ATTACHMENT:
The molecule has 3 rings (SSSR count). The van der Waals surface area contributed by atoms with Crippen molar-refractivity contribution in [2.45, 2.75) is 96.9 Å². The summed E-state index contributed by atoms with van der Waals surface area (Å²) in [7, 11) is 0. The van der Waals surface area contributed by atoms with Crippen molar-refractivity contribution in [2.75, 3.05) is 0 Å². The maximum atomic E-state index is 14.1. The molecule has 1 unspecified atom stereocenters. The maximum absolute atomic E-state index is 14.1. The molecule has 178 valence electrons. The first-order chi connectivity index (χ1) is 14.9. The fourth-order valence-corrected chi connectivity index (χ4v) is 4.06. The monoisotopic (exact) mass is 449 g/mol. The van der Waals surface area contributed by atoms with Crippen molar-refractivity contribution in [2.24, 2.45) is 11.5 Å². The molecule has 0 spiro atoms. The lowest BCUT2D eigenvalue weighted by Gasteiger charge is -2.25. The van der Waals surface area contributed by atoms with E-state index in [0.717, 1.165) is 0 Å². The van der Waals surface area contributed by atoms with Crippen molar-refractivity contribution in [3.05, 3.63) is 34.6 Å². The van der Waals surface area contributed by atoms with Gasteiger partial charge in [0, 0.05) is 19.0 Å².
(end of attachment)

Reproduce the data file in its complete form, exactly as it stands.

The molecule has 3 rings (SSSR count). The van der Waals surface area contributed by atoms with Crippen molar-refractivity contribution in [2.45, 2.75) is 96.9 Å². The summed E-state index contributed by atoms with van der Waals surface area (Å²) in [7, 11) is 0. The van der Waals surface area contributed by atoms with Crippen molar-refractivity contribution in [2.75, 3.05) is 0 Å². The maximum atomic E-state index is 14.1. The molecule has 1 unspecified atom stereocenters. The maximum absolute atomic E-state index is 14.1. The molecule has 178 valence electrons. The first-order chi connectivity index (χ1) is 14.9. The fourth-order valence-corrected chi connectivity index (χ4v) is 4.06. The monoisotopic (exact) mass is 449 g/mol. The van der Waals surface area contributed by atoms with Crippen molar-refractivity contribution in [2.24, 2.45) is 11.5 Å². The molecule has 0 spiro atoms. The lowest BCUT2D eigenvalue weighted by Gasteiger charge is -2.25. The van der Waals surface area contributed by atoms with E-state index in [0.717, 1.165) is 0 Å². The van der Waals surface area contributed by atoms with Crippen molar-refractivity contribution in [3.05, 3.63) is 34.6 Å². The van der Waals surface area contributed by atoms with Gasteiger partial charge in [0, 0.05) is 19.0 Å².